THE KINGDOM OF THIS WORLD

Carpentier

Haiti

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German Landler (page 164)

This term makes its debut at the end of the novel when Ti Noel, now an old man left to himself, has graciously bestowed upon himself the prestigious title of supreme ruler over an abandoned field. Like many others, Ti Noel has helped himself to the spoils of the Sans-Souci Palace, claiming amongst other things, a music box. The song it plays is known as a German Landler - the symbolic placement of which  in this novel could serve several purposes.

A landler being danced

The Landler was a dance popular in both Austria and Germany around 1690-1720. The fast paced folk dance was perpetuated generally by commoners and peasants - the name aptly derived from the base “land”, implying “country-like”. 

During this time period, dances were generally choreographed by professionals and enjoyed by the elite class of people. Eventually, basic renditions or certain steps of such dances would trickle down to the lower class. However, the Landler was unique in that the social flow began from the bottom up: having evolved in the countryside and later being borrowed by dance-masters to form their own interpretation for the more elite class. Such a movement of influence imposed by the general public on the more fortunate higher class, contradicts the usual current of power and peacefully embodies the design of the Haitian Revolution - in which the slaves sought forced change upon those above them.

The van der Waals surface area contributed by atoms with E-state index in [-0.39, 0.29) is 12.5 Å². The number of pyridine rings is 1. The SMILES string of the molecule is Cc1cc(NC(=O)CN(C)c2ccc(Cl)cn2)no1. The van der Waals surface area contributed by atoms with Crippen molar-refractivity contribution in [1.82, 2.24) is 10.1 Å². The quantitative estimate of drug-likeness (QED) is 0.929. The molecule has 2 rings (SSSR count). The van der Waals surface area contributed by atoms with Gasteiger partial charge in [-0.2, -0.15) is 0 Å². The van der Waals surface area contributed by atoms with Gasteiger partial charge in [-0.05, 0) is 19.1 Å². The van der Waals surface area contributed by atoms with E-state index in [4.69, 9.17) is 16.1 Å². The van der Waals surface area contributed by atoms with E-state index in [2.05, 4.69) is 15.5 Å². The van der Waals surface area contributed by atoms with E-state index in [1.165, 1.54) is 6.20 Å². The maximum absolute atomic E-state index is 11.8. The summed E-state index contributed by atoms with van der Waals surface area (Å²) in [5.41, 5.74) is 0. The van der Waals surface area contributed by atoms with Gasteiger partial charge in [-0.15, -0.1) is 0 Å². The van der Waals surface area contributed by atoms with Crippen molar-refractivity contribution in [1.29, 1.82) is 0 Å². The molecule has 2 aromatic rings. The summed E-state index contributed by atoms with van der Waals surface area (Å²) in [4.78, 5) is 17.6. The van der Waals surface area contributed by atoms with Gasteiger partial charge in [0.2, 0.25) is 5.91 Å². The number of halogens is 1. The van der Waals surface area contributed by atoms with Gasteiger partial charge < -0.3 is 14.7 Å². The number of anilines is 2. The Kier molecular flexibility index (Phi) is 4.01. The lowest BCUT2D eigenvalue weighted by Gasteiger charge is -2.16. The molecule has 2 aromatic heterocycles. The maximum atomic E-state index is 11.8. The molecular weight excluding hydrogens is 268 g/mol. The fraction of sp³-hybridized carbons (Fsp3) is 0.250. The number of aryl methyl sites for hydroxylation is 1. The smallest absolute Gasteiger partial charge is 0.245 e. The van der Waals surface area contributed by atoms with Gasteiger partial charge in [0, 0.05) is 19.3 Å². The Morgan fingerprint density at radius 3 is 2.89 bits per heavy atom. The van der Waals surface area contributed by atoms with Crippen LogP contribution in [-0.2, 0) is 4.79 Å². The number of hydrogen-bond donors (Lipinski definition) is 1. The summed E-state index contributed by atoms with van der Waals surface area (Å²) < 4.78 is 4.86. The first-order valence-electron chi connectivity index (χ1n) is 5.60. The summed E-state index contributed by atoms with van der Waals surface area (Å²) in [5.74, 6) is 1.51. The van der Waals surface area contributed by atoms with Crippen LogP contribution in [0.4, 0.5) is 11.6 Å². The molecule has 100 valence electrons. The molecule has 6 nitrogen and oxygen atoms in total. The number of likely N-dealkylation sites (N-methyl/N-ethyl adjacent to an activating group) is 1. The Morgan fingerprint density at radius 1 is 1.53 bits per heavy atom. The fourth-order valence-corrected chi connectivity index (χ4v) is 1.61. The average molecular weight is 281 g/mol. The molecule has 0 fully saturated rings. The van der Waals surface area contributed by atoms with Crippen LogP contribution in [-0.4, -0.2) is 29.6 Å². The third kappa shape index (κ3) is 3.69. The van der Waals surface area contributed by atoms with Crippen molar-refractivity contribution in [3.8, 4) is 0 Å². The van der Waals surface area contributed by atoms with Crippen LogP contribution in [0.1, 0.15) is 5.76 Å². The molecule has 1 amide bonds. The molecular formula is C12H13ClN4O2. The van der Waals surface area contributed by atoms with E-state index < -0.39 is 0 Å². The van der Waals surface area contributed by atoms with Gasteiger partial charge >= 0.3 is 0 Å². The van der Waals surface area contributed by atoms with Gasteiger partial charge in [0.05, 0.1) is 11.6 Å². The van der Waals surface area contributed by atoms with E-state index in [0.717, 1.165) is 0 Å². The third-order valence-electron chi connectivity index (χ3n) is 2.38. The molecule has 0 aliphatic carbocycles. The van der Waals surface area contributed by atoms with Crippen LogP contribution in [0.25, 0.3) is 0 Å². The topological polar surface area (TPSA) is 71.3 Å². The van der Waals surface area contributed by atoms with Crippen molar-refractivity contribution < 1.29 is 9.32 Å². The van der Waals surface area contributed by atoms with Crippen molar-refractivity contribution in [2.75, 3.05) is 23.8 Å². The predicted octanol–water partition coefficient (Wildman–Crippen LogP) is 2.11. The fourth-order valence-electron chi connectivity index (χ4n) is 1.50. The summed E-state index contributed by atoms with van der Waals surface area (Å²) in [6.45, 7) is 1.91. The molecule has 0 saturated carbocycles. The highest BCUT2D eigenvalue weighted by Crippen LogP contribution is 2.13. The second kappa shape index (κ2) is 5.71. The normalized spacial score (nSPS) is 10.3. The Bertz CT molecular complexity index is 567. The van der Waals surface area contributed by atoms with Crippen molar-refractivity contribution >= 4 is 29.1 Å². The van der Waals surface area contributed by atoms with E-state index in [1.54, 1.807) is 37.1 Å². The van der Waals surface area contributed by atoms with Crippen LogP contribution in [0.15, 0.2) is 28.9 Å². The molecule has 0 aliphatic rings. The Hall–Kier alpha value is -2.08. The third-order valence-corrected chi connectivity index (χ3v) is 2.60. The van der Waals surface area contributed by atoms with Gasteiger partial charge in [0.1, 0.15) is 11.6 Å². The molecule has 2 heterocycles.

Another unique characteristic of the Landler is the fact that this dance in particular calls for not only a partner, but often a series of steps that brings the dancers' bodies closer than accepted by proper etiquette for the time. The reference to a song with such distinct need for a partner may also serve to emphasize Ti Noel's digression into a lack of companionship by the close of the novel.

“Of an afternoon he could be seen sitting...winding his music box, which repeated from sunrise to sunset the same German Landler” (orange cover, page 164).

For further information, go to:

http://www.streetswing.com/histmain/z3landlr.htm

For a YouTube video showing a Landler being danced, go to:

http://www.youtube.com/watch?v=HAG2z47UQrI&feature=related

 


Carpentier
Haiti
Part 1
Part 2
Part 3
Part 4
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